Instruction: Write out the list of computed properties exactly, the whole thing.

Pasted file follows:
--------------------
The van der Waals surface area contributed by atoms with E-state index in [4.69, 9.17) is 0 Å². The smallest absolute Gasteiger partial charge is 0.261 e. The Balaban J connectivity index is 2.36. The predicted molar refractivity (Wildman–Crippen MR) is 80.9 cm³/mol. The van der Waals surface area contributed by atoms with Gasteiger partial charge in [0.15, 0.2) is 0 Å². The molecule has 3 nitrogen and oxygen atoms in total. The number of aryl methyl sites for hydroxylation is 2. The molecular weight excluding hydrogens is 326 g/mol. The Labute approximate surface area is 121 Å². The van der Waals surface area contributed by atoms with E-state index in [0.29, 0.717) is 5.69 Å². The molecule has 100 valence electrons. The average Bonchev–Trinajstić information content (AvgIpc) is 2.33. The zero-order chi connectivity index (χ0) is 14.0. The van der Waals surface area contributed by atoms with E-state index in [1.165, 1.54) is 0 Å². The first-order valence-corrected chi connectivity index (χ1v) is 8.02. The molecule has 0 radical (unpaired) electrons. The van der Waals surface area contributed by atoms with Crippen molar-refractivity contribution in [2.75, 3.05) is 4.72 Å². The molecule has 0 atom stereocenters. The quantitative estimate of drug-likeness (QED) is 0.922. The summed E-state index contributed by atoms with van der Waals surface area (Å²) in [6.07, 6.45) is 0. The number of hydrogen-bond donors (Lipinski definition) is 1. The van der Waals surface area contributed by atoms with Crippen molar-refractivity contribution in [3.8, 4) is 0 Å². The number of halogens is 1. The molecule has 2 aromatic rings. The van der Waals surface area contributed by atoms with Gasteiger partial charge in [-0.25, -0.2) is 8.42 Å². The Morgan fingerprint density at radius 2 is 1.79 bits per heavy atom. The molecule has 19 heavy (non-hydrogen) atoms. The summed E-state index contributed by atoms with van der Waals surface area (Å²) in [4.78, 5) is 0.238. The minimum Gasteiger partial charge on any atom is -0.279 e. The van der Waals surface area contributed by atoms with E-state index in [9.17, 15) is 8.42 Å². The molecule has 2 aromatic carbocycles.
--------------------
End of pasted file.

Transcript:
The van der Waals surface area contributed by atoms with E-state index in [4.69, 9.17) is 0 Å². The smallest absolute Gasteiger partial charge is 0.261 e. The Balaban J connectivity index is 2.36. The predicted molar refractivity (Wildman–Crippen MR) is 80.9 cm³/mol. The van der Waals surface area contributed by atoms with Gasteiger partial charge in [0.15, 0.2) is 0 Å². The molecule has 3 nitrogen and oxygen atoms in total. The number of aryl methyl sites for hydroxylation is 2. The molecular weight excluding hydrogens is 326 g/mol. The Labute approximate surface area is 121 Å². The van der Waals surface area contributed by atoms with E-state index in [0.29, 0.717) is 5.69 Å². The molecule has 100 valence electrons. The average Bonchev–Trinajstić information content (AvgIpc) is 2.33. The zero-order chi connectivity index (χ0) is 14.0. The van der Waals surface area contributed by atoms with E-state index in [1.165, 1.54) is 0 Å². The first-order valence-corrected chi connectivity index (χ1v) is 8.02. The molecule has 0 radical (unpaired) electrons. The van der Waals surface area contributed by atoms with Crippen molar-refractivity contribution in [2.75, 3.05) is 4.72 Å². The molecule has 0 atom stereocenters. The quantitative estimate of drug-likeness (QED) is 0.922. The summed E-state index contributed by atoms with van der Waals surface area (Å²) in [6.07, 6.45) is 0. The number of hydrogen-bond donors (Lipinski definition) is 1. The van der Waals surface area contributed by atoms with Crippen molar-refractivity contribution in [3.8, 4) is 0 Å². The number of halogens is 1. The molecule has 2 aromatic rings. The van der Waals surface area contributed by atoms with Gasteiger partial charge in [-0.25, -0.2) is 8.42 Å². The Morgan fingerprint density at radius 2 is 1.79 bits per heavy atom. The molecule has 19 heavy (non-hydrogen) atoms. The summed E-state index contributed by atoms with van der Waals surface area (Å²) in [4.78, 5) is 0.238. The minimum Gasteiger partial charge on any atom is -0.279 e. The van der Waals surface area contributed by atoms with E-state index in [9.17, 15) is 8.42 Å². The molecule has 2 aromatic carbocycles.